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Siamese fighting fish

Betta splendens

Photo: Siamese fighting fish
Weights and measures
Length from 6 to 7 cm
Animal description
The Siamese fighting fish, scientifically known as Betta splendens, is a captivating and popular freshwater fish native to the Mekong basin of Thailand, Cambodia, Laos, and Vietnam. They are part of the gourami family and are known for their vibrant colors, elaborate finnage, and unique behavioral characteristics.

Siamese fighting fish typically measure up to 2.5 inches (6.5 cm) in length in the wild, but captive specimens can grow slightly larger. One of the most striking features of the Betta splendens is their brilliant coloration, which can range from deep blues and reds to purples, oranges, and a variety of pastel hues. Selective breeding has further enhanced these colors, along with the development of different patterns such as marbling and butterfly wing-like finnage.

The males of the species are particularly noted for their extended and flowing fins, which can include the dorsal (top), caudal (tail), pectoral (side), anal (bottom), and ventral (front bottom) fins. These fins can be so elongated and ornate that they resemble the gowns of courtiers from a bygone era, fluttering gracefully with every movement. Females, on the other hand, are generally less colorful and have shorter fins, but they still possess a subtle beauty of their own.

A defining characteristic of the Siamese fighting fish is its labyrinth organ, a unique adaptation that allows it to breathe atmospheric oxygen directly. This is an evolutionary response to the low-oxygen environments in which they are often found, such as rice paddies, stagnant ponds, and slow-moving streams. As a result, Bettas can survive in water conditions that would be lethal to other fish species.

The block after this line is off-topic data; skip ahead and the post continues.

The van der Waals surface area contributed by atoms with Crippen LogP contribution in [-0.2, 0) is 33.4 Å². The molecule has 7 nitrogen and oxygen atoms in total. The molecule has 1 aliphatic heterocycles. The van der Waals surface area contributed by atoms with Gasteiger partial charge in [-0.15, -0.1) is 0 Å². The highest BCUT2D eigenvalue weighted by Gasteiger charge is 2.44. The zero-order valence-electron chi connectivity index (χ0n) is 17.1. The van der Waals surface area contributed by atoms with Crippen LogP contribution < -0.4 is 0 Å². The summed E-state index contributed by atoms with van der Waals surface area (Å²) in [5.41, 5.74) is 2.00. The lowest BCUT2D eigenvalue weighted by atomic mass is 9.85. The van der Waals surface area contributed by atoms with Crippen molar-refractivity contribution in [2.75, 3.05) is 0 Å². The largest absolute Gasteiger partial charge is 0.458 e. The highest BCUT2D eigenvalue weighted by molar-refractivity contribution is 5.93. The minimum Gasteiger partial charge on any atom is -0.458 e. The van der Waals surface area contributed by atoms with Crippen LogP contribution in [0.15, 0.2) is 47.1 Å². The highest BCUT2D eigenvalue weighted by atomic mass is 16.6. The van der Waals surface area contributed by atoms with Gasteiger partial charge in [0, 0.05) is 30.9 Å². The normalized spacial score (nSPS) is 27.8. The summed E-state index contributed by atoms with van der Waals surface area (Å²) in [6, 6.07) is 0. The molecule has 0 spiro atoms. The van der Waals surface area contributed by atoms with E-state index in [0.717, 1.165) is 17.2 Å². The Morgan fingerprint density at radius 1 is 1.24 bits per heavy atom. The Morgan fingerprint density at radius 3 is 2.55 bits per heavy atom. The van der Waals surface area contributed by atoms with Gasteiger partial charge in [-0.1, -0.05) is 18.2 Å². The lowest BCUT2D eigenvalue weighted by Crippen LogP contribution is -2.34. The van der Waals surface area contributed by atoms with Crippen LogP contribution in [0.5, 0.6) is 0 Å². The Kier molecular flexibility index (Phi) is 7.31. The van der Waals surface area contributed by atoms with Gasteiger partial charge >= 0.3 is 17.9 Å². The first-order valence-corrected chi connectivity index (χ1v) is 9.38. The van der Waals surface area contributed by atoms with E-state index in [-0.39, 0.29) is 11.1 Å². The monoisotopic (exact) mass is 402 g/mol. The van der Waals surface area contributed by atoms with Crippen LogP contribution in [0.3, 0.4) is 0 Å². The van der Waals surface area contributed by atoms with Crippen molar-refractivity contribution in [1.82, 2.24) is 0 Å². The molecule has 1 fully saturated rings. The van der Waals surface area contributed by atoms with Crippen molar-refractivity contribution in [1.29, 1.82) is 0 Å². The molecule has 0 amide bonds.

Behaviorally, the Siamese fighting fish is best known for its territorial and aggressive nature, especially among males. When two males encounter each other, they will flare their gills, spread their fins, and display their most intense colors in an attempt to intimidate the opponent. These displays can escalate to physical skirmishes, which is why the species has the moniker "fighting fish." In the wild, these confrontations rarely lead to serious injury, as the weaker fish can retreat. However, in captivity, care must be taken to house males separately to prevent harm.

Mating behavior in Betta splendens is also fascinating. The male builds a bubble nest at the water's surface, which can be quite elaborate, using his mouth to create and maintain the structure. When a female is ready to spawn, the male entices her to the nest, where he wraps his body around hers in a nuptial embrace, squeezing the eggs out for him to fertilize. He then collects the eggs in his mouth and places them in the bubble nest. The male takes on the role of protector, guarding the nest and keeping the eggs oxygenated until they hatch.

In the aquarium trade, Siamese fighting fish are favored for their ease of care and minimal space requirements. They can thrive in small tanks or bowls with regular water changes and appropriate temperature maintenance. A diet of high-quality pellets, flakes, and occasional live or frozen foods like brine shrimp or bloodworms will keep them in good health.

Their popularity has led to a multitude of captive-bred varieties, with enthusiasts and breeders continually working to develop new strains with even more striking colors and fin shapes. However, this popularity has also led to concerns about overbreeding and the welfare of these fish, as they are often kept in inadequate conditions due to misconceptions about their needs.

In summary, the Siamese fighting fish is a species with a rich history and an array of qualities that fascinate both aquarists and biologists alike. From their breathtaking appearance to their complex behaviors, Betta splendens continues to captivate the hearts of those who encounter them, embodying both the beauty and the intrigue of the natural world.
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